We are emerging from our homes. Some are coming out sooner and faster. Others, not so fast. Protesters shout. Doctors warn. Governors negotiate. Businesses shuttered begin to re-open.

America may face a “brave new world” in the post-coronavirus era. None of us are sure what that will look like - how different it will be or how long it will last. A mere 90 days ago none of this could have been envisioned. It’s a reminder of uncertain futures holding seismic events behind the veils of time. Government suddenly became more important. Leadership imperative, cooperation encouraged. It’s a good time for followers of Jesus Christ to reassess their lives, priorities, values, thinking and conduct. For such a time as this, Christians need to think anew and act anew.

The writer of Hebrews tells us to “think carefully about this Jesus” (Hebrews 3:1). He admonishes us to remain “faithful to the end” (3:14) and later writes: “Let us hold tightly without wavering to the hope we affirm, for God can be trusted to keep his promise. Let us think of ways to motivate one another to acts of love and good works” (Hebrews 10: 23-24).This is a great time to think. Peter says we should “think clearly and exercise self-control” - or, in the inimitable eloquence of the old King James, “gird up the loins of your mind.” The idea being to prepare our minds for action. How should we live in such a time as this? How can you and I best be prepared for right action? In times perhaps different than any we’ve known - or ever expected. How do we navigate the political storms swirling around us? In these uncertain times, we must anchor our hope in a sure and steadfast foundation. Unless our politics are rooted in our faith in Jesus Christ - and guided by his words and example - they will not withstand the howling gales of cultural and moral change. They will not humble us in victory nor comfort us in defeat.

There is such a thing as the biblical center. It’s neither conservative nor liberal; it is called such by those who love labels.  It transcends party and ideology. It’s biblical, rooted and grounded in authentic Christianity - a doctrinal faith that values life and human dignity; that cherishes freedom of conscience, embraces thoughtful reflection, and respects civil dialogue and differences of opinion. Christianity defends religious, political and economic liberty as a universal God-given birthright and central to human happiness and rights, responsibility and accountability. As Christians, we place trust in - and allegiance to - God above government. We also recognize human government as ordained of God, under God and answerable to God - and deserving of the citizen’s honor, respect and participation.

Ideology and party are not synonymous with Christianity. God isn’t a conservative. He’s not a liberal, nor is he either a Republican or a Democrat. He’s not even an American. If we are to obey him fully and glorify him by our deeds and words then we must avoid limiting our understanding of God by our political and cultural prejudices. Charles Spurgeon once said of the gospel, “let the lion out” of his cage. We must get out of our self-constructed boxes when it comes to worshiping our sovereign, transcendent God.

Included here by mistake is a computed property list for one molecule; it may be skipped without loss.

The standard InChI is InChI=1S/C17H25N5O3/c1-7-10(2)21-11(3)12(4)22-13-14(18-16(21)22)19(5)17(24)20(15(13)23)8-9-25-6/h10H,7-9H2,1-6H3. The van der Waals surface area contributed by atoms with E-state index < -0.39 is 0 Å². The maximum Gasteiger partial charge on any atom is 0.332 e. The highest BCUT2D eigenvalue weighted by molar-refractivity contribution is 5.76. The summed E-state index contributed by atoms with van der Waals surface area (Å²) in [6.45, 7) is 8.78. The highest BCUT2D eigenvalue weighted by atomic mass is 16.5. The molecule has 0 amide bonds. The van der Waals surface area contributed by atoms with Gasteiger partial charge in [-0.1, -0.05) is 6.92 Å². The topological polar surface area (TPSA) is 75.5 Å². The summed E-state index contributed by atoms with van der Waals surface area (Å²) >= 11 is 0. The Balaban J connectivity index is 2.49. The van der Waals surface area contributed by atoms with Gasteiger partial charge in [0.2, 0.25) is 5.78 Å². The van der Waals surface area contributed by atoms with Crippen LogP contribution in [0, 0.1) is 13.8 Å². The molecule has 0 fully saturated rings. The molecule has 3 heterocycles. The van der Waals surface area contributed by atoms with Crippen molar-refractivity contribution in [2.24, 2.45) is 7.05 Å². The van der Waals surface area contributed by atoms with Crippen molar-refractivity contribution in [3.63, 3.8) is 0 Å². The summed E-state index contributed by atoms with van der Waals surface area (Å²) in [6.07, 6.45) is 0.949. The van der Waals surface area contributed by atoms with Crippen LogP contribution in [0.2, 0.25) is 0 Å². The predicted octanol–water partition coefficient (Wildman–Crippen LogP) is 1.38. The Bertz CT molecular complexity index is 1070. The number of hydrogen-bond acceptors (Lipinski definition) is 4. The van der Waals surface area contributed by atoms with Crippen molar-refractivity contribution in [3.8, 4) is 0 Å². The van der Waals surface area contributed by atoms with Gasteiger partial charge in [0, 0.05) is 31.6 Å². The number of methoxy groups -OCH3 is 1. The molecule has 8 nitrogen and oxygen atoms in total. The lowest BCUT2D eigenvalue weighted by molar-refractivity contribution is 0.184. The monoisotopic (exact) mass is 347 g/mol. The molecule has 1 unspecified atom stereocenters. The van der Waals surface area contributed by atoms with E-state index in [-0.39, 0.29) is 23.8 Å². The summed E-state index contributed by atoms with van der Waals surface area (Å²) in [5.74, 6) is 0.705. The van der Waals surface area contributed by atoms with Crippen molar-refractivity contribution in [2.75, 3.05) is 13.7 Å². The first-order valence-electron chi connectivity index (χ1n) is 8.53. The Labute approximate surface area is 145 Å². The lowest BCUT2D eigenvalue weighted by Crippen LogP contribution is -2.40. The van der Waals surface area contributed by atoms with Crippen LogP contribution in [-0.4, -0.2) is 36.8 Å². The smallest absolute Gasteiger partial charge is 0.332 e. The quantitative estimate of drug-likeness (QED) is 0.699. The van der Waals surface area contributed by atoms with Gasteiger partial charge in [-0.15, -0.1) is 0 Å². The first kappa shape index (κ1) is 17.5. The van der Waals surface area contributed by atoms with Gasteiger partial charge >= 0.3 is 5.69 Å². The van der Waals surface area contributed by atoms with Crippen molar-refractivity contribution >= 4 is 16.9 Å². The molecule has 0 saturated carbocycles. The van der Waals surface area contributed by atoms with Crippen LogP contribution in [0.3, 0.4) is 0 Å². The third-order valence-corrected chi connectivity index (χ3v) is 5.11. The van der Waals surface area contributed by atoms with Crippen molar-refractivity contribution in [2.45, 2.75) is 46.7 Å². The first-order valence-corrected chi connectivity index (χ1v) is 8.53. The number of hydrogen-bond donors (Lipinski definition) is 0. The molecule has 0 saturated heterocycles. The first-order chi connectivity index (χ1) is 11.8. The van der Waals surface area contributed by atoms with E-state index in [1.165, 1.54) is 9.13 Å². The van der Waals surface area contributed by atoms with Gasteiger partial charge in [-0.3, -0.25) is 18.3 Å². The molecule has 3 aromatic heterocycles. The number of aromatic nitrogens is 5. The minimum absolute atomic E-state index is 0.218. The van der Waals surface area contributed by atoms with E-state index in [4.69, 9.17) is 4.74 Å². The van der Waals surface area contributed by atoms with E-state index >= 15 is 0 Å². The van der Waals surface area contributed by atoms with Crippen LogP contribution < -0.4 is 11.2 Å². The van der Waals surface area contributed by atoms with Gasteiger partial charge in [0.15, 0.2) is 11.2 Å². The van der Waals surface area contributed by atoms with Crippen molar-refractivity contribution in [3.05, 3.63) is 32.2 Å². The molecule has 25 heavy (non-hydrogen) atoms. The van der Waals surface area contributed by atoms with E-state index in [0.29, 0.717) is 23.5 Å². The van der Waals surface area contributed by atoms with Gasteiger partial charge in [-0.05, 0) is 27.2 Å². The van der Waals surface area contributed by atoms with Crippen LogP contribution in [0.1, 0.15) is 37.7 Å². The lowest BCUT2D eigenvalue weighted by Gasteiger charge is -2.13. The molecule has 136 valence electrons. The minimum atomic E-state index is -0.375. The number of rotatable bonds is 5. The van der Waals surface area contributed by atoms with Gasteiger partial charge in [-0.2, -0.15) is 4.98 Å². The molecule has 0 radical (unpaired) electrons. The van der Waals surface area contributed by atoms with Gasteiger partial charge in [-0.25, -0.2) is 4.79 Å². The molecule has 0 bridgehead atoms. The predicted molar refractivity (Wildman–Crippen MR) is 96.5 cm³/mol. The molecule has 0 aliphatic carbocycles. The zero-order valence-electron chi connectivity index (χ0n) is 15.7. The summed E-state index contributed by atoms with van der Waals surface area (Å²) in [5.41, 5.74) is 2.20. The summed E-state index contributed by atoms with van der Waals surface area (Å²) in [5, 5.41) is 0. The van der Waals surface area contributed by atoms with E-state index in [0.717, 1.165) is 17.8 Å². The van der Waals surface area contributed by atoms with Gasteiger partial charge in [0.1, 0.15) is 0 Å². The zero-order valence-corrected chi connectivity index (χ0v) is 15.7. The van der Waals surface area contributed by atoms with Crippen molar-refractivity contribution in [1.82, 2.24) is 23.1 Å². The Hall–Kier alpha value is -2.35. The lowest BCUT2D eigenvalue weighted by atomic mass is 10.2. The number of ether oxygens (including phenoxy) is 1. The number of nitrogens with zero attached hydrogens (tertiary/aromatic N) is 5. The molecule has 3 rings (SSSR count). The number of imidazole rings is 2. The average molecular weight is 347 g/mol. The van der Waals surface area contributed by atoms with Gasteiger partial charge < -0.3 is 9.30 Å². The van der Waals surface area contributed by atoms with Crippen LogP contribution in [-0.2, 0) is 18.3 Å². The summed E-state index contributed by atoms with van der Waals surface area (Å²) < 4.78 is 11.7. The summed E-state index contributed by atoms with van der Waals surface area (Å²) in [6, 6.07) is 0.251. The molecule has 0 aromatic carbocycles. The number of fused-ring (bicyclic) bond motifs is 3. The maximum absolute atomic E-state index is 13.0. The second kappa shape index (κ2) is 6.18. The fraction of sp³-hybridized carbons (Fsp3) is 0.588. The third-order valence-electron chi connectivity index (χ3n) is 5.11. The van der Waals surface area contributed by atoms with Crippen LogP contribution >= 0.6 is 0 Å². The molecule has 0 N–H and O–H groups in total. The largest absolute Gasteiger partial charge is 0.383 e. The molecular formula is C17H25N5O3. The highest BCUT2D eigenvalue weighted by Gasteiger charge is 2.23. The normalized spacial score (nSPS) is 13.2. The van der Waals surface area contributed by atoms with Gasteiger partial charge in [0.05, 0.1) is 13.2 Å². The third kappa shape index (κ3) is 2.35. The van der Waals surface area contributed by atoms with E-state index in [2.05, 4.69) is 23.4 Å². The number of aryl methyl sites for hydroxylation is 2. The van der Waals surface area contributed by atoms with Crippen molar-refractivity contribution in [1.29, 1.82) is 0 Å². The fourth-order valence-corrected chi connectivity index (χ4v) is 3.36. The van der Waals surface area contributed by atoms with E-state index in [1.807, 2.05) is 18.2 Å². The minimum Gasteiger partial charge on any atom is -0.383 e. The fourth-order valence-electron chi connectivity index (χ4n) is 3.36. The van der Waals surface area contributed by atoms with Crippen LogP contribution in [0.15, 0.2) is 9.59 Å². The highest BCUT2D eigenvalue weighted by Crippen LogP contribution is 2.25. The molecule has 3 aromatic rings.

America will not come to an end if Trump isn’t re-elected. Contrary to what we read in the daily avalanche of desperate emails. And hear in the nightly cacophony of strident voices. What does God tell us of this? “Fear thou not.”

God will never say, “Trump lost. Now what?” God is not hamstrung by the results of the next election. He places leaders in power - and removes them at his will. God reigns over all nations. Do we believe this? Do we ultimately trust God’s purpose - or our plan?  Our party?  Our candidate? Why is it so easy to rely on ourselves and on others - and not on God?

God doesn’t need our help. He wants us - every part of us, in faithful trust and obedience. We win - in the end, when it counts most. So stop fretting. Politics is not our savior - it can never rescue or redeem us. Politics is our witness. It is a means - a noble and worthwhile endeavor - to the end that brings glory to God by how we live. Politics cannot be separated from the Christian’s life or compartmentalized from our faith. Politics is a test of our faithfulness - an important and noble calling. We must engage it with nobility.

The world assesses Christianity by how you and I act and talk and live. This includes how we conduct ourselves politically. When we demean, slander and ridicule our adversaries - when we hate - the watching world takes note. Have we been with Jesus? Or with the talking heads? Christians are not what they are because of their politics. Their politics is defined and guided by who and what they are as Christians. Politics does not inform our faith. Our faith informs our politics. Jesus tells us to put our faith in a positive light - that we are to do good deeds - so that others may see him through us. Now. Today. For such a time as this.